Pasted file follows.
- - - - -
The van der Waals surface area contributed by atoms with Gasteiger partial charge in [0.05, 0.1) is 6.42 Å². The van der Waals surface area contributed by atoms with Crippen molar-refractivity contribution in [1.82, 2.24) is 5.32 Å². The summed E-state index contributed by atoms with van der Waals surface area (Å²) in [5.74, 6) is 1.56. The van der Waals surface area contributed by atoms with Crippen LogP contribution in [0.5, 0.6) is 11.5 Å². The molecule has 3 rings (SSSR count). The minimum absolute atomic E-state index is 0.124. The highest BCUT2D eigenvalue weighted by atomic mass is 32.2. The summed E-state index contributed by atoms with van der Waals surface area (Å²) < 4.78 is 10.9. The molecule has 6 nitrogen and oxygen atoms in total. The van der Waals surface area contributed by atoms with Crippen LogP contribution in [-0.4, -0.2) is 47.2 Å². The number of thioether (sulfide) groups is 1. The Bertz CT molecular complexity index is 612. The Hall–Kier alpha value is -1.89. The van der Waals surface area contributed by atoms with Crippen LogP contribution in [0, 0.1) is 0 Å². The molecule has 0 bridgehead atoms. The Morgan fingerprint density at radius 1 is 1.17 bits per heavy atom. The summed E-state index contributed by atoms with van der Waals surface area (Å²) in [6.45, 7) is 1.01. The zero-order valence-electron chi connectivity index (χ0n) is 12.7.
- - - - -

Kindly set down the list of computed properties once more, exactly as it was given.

The van der Waals surface area contributed by atoms with Gasteiger partial charge in [0.05, 0.1) is 6.42 Å². The van der Waals surface area contributed by atoms with Crippen molar-refractivity contribution in [1.82, 2.24) is 5.32 Å². The summed E-state index contributed by atoms with van der Waals surface area (Å²) in [5.74, 6) is 1.56. The van der Waals surface area contributed by atoms with Crippen LogP contribution in [0.5, 0.6) is 11.5 Å². The molecule has 3 rings (SSSR count). The minimum absolute atomic E-state index is 0.124. The highest BCUT2D eigenvalue weighted by atomic mass is 32.2. The summed E-state index contributed by atoms with van der Waals surface area (Å²) < 4.78 is 10.9. The molecule has 6 nitrogen and oxygen atoms in total. The van der Waals surface area contributed by atoms with Crippen LogP contribution in [-0.4, -0.2) is 47.2 Å². The number of thioether (sulfide) groups is 1. The Bertz CT molecular complexity index is 612. The Hall–Kier alpha value is -1.89. The van der Waals surface area contributed by atoms with Crippen LogP contribution in [0, 0.1) is 0 Å². The molecule has 0 bridgehead atoms. The Morgan fingerprint density at radius 1 is 1.17 bits per heavy atom. The summed E-state index contributed by atoms with van der Waals surface area (Å²) in [6.45, 7) is 1.01. The zero-order valence-electron chi connectivity index (χ0n) is 12.7.